Nebulizers May Not Deliver Full Drug Dose to Kids With Asthma
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FRIDAY, Dec. 6, 2013 (HealthDay News) -- Nebulizers -- devices that transform liquid asthma medications into an easy-to-inhale mist -- aren't providing people with asthma a full dose of medication, according to a small new study.
Researchers found that less than 20 percent of the prescribed medication actually makes it into the lungs.
"Our study demonstrated that the prescribed dose bears little resemblance to the proportion of the drug children actually inhaled, and that [the amount they inhaled] was largely dependent on the formulation of the drug," said Dr. Ahmad Kantar, head of the pediatric unit at the Institute Hospital Bergamo in Ponte San Pietro, Italy.
The study results were published online recently in the journal Respirology.
Although used less commonly than metered dose inhalers, nebulizers often are relied on in emergency situations and for younger children who may have a difficult time properly using a metered dose inhaler.
One potential problem with nebulizers, Kantar said, is that the machines and the medications are manufactured separately. With a metered dose inhaler, the delivery system is designed specifically for one medication. But a nebulizer has to be effective for different formulations of drugs, and that might lead to a difference in the amount of medication delivered, Kantar and his colleagues said.
The researchers enrolled 10 children to participate in a study to assess the amount of medication that's actually delivered. The children were an average of 9 years old, and all of them had well-controlled asthma.
The children inhaled each of three different corticosteroid medications. Corticosteroid medications are used to help prevent the inflammation that causes asthma flare-ups, but they are not used to control active asthma symptoms. Nebulizers can be used to deliver both types of medications.
Each drug was inhaled for a total of 10 minutes. The researchers used a filter to capture the amount of the drug that would be inhaled. Based on the particle size, they estimated how much of the medication might make it to the lungs. Filters were changed every five minutes.
One-quarter or less of the medications were inhaled after 10 minutes, the researchers found. Even worse, only 16 percent of the drugs actually made it to the lungs.
Children inhaled 13 percent of the prescribed dose of fluticasone, 21 percent of beclomethasone and 25 percent of flunisolide, according to the study. When the researchers looked at how well the inhaled dose might make it to the lungs, they found that the amount of medication was as low as 5 percent, 8 percent and 16 percent, respectively.
Kantar said that many factors could affect how well a drug performs in a nebulizer. The water solubility and viscosity (how much it resists flowing) of a drug affect how it performs.
The way a child breathes also can affect medication delivery, as can the tool used to deliver the drug -- a mouthpiece or a mask. Kantar said mouthpieces tend to be more effective.
"Medicinal products formulated for nebulization should be characterized using a specified and standardized nebulizer system," Kantar said.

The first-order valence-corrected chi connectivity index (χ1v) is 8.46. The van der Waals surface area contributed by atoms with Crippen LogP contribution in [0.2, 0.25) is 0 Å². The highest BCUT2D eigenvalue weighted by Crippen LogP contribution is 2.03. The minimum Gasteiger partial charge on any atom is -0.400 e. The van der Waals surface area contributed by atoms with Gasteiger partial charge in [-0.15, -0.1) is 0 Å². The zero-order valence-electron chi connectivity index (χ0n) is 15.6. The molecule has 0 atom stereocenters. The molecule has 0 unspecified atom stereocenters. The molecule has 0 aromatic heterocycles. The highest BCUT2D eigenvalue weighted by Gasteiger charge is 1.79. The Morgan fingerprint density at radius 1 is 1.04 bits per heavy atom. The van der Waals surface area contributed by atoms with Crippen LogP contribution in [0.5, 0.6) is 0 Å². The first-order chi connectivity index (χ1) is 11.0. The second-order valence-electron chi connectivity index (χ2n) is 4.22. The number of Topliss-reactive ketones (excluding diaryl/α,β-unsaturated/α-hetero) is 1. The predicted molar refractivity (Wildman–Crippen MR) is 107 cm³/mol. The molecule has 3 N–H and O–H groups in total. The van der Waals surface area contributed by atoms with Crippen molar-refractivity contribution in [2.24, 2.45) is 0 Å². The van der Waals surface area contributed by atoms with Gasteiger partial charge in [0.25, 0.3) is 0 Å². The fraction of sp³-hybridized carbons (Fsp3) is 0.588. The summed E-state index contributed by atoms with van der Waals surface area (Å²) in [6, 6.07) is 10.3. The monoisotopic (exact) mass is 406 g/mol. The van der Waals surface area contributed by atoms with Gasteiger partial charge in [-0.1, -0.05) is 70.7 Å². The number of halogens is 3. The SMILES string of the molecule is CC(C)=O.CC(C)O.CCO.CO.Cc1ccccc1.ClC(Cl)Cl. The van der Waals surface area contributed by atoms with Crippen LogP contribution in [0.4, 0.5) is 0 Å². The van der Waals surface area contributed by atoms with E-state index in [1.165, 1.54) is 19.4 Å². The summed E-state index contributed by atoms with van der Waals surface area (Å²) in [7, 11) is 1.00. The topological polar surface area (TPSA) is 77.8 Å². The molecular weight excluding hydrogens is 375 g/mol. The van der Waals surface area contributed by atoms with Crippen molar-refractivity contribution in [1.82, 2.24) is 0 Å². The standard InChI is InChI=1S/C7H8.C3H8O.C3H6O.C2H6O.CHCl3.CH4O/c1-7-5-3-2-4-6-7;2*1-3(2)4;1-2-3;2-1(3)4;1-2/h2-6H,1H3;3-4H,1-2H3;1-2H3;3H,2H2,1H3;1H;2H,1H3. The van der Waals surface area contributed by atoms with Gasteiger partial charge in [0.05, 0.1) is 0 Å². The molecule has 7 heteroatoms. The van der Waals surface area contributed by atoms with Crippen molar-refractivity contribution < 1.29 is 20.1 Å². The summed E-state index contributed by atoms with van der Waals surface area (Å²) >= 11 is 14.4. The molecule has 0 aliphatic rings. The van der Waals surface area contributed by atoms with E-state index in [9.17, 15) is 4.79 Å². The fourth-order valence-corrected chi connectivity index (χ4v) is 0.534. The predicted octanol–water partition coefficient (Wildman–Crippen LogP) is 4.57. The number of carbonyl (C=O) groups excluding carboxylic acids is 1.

One U.S. expert said the bottom line is whether the child is responding to the medication.
"With any medication, what you take and what you end up with varies," said Dr. Jennifer Appleyard, chief of allergy and immunology at St. John Hospital in Detroit. "With inhaled medications for asthma or allergies, there's variation. Even in pills, there's variation in how much you absorb. But drug companies are calculating these variables and working with them."
"Our job isn't so much to analyze these details, but to see if the medication is working," she said. "What works for you or your child might not work for the next person, and we adjust accordingly."
Another expert pointed out how small the study was.
"There are so many confounding factors, it's impossible to say to use this drug over another because more was delivered to the lungs," said Dr. Len Horovitz, a pulmonary medicine specialist at Lenox Hill Hospital in New York City. That's especially true because this particular study included only 10 children, he said.
"I think this issue needs to be looked at a bit more, and the method of delivery and other factors need to be looked at in more detail," he said.
This study didn't compare metered dose inhalers to nebulizers, but both Appleyard and Horovitz said it's likely that the entire dose of medication from an inhaler doesn't make it to the lungs either. Both said, however, that drug companies have to take these factors into account before getting approval from the U.S. Food and Drug Administration.
For his part, Kantar said, "Our study confirms the need for prescribers, researchers and regulators to have information on both the prescribed dose and the dose patients are likely to inhale from their nebulizer to allow informed interpretation of clinical effect and side effects."
SOURCES: Ahmad Kantar, M.D., head, pediatric unit, Institute Hospital Bergamo, Ponte San Pietro, Italy; Jennifer Appleyard, M.D., chief, allergy and immunology, St. John Hospital, Detroit; Len Horovitz, M.D., pulmonary medicine specialist, Lenox Hill Hospital, New York City; Respirology, December 2013